One of the things that can be annoying in movies like this is that they abuse your powers of disbelief. To make the impossible plausible the storytellers have to be consistent in their world building. Too many things that don’t make any sense and the whole premise starts to come down like a house of cards. Edge of Tomorrow mostly stays consistent. I can’t think of any moments in the film where you start thinking “well if they can do this, why don’t they just do that”. The only bits that are hard to swallow come at the beginning and the end. The whole setup getting Cage to the Heathrow tarmac before the invasion still seems a little contrived and while I liked the ending the movie would be stronger if it ended about a three minutes earlier. Another thing Edge of Tomorrow got right is the casting, this is exactly the type of movie that Tom Cruise is great in. He sells the fear, the resignation, the rage, the pain as well as being believable as a bad ass. The same can be said for Emily Blunt who plays the role of his trainer/partner. Bill Paxton is a lot of fun playing a Master Sergeant and ranting about the “crucible of battle”.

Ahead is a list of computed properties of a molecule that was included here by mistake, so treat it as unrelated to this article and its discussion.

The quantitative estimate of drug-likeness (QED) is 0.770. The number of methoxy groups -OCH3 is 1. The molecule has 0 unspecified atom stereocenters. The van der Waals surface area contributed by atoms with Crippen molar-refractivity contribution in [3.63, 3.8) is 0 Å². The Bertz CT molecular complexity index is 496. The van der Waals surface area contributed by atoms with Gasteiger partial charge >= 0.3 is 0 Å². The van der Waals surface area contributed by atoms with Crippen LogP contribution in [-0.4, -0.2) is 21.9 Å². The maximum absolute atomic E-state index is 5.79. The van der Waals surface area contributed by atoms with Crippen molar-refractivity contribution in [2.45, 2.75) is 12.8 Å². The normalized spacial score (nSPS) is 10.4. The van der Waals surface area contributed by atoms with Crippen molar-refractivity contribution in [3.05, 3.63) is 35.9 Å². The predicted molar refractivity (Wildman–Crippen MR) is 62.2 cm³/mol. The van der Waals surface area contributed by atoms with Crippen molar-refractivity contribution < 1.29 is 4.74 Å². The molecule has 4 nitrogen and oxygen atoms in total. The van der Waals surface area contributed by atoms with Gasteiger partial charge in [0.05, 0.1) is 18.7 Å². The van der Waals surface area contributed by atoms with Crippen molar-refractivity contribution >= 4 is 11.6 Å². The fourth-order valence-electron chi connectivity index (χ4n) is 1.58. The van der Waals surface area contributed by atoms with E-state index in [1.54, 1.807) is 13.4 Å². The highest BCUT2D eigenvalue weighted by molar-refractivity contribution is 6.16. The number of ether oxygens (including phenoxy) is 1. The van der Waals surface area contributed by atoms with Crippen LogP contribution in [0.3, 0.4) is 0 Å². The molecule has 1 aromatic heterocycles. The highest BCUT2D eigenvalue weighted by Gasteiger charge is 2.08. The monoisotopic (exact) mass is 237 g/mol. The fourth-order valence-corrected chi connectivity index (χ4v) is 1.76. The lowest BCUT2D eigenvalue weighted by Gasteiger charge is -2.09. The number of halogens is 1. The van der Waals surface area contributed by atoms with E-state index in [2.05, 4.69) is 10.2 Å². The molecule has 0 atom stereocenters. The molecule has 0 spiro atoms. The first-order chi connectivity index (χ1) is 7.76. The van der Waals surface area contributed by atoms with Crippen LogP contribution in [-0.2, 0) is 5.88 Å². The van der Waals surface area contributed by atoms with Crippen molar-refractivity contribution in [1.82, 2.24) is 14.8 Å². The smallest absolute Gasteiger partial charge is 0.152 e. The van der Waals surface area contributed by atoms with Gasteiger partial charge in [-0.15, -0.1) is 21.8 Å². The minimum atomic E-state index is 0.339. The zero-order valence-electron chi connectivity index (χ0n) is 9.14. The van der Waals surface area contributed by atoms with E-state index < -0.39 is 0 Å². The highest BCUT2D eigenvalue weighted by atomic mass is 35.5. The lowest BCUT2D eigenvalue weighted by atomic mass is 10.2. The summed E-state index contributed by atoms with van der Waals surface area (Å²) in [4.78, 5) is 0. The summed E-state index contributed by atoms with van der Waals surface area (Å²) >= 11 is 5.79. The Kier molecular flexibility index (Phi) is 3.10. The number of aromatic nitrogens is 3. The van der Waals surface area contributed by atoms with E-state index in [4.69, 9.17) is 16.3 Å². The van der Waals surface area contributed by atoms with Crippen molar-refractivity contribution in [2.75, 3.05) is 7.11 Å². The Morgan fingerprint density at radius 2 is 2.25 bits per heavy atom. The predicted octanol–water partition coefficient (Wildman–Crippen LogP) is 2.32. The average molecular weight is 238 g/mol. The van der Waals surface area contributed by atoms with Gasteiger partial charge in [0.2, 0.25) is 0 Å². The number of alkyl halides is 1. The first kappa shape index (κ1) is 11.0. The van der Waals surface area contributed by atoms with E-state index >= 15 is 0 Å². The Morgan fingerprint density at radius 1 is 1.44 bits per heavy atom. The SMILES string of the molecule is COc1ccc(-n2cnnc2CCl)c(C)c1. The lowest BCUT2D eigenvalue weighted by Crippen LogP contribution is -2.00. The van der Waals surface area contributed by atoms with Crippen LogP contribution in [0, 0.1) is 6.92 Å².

The action is solid and there is a lot of it, interestingly in just one day the story manages to pack in everything from full on beach landings to car chases through London and the French countryside, to running battles in iconic locations. The CG is good but it’s not breathtaking. I saw the movie in 3D, the 3D was actually pretty good but I can’t think of a scene that would suffer for being in just 2D, save the couple of bucks and skip the 3D on this one. Edge of Tomorrow is a fun film but it does have some problems, which unfortunately bookend the film. If you strip out the Groundhog Day premise in many ways it’s just a standard alien invasion movie, but it is a bit smarter and a bit tighter story wise than your typical summer blockbuster sci-fi action movie. Your suspension of disbelief muscle is not going to get worked as hard in Edge of Tomorrow as I think it will in some other movies coming up this summer.